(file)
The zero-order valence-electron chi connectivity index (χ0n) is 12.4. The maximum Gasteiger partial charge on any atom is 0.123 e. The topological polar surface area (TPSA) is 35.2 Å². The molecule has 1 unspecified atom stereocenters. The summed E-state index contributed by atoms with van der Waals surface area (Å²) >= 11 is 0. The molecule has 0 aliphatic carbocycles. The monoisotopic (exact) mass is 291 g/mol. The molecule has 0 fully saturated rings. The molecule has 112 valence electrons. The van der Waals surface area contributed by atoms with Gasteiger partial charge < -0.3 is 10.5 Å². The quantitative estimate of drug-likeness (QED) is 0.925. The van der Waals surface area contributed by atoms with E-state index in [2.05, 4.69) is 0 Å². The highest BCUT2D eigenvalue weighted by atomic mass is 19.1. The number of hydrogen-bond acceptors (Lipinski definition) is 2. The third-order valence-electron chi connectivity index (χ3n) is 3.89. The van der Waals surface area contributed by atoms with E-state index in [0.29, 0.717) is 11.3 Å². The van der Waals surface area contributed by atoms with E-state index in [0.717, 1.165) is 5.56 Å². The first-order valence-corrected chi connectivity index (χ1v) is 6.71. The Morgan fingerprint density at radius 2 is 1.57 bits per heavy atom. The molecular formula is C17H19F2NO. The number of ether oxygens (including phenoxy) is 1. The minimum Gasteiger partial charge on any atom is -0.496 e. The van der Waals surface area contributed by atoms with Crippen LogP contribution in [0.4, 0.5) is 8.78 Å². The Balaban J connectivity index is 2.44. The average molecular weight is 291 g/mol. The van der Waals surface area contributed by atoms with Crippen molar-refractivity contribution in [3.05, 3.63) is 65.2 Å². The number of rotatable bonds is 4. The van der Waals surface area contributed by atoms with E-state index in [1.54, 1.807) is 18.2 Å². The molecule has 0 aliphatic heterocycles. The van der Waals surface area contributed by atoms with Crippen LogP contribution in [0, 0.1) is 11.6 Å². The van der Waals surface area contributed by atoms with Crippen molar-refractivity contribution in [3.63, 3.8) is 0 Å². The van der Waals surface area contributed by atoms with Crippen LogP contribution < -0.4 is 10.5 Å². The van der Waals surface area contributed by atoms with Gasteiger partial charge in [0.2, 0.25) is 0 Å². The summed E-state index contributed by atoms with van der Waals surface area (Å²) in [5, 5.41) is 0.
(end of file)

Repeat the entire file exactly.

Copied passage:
The zero-order valence-electron chi connectivity index (χ0n) is 12.4. The maximum Gasteiger partial charge on any atom is 0.123 e. The topological polar surface area (TPSA) is 35.2 Å². The molecule has 1 unspecified atom stereocenters. The summed E-state index contributed by atoms with van der Waals surface area (Å²) >= 11 is 0. The molecule has 0 aliphatic carbocycles. The monoisotopic (exact) mass is 291 g/mol. The molecule has 0 fully saturated rings. The molecule has 112 valence electrons. The van der Waals surface area contributed by atoms with Gasteiger partial charge < -0.3 is 10.5 Å². The quantitative estimate of drug-likeness (QED) is 0.925. The van der Waals surface area contributed by atoms with E-state index in [2.05, 4.69) is 0 Å². The highest BCUT2D eigenvalue weighted by atomic mass is 19.1. The number of hydrogen-bond acceptors (Lipinski definition) is 2. The third-order valence-electron chi connectivity index (χ3n) is 3.89. The van der Waals surface area contributed by atoms with E-state index in [0.29, 0.717) is 11.3 Å². The van der Waals surface area contributed by atoms with E-state index in [0.717, 1.165) is 5.56 Å². The first-order valence-corrected chi connectivity index (χ1v) is 6.71. The Morgan fingerprint density at radius 2 is 1.57 bits per heavy atom. The molecular formula is C17H19F2NO. The number of ether oxygens (including phenoxy) is 1. The minimum Gasteiger partial charge on any atom is -0.496 e. The van der Waals surface area contributed by atoms with Crippen LogP contribution in [0.4, 0.5) is 8.78 Å². The Balaban J connectivity index is 2.44. The average molecular weight is 291 g/mol. The van der Waals surface area contributed by atoms with Crippen molar-refractivity contribution in [3.05, 3.63) is 65.2 Å². The number of rotatable bonds is 4. The van der Waals surface area contributed by atoms with E-state index in [1.54, 1.807) is 18.2 Å². The molecule has 0 aliphatic heterocycles. The van der Waals surface area contributed by atoms with Crippen LogP contribution in [0, 0.1) is 11.6 Å². The van der Waals surface area contributed by atoms with Crippen molar-refractivity contribution in [3.63, 3.8) is 0 Å². The van der Waals surface area contributed by atoms with Crippen LogP contribution < -0.4 is 10.5 Å². The van der Waals surface area contributed by atoms with Gasteiger partial charge in [0.2, 0.25) is 0 Å². The summed E-state index contributed by atoms with van der Waals surface area (Å²) in [5, 5.41) is 0.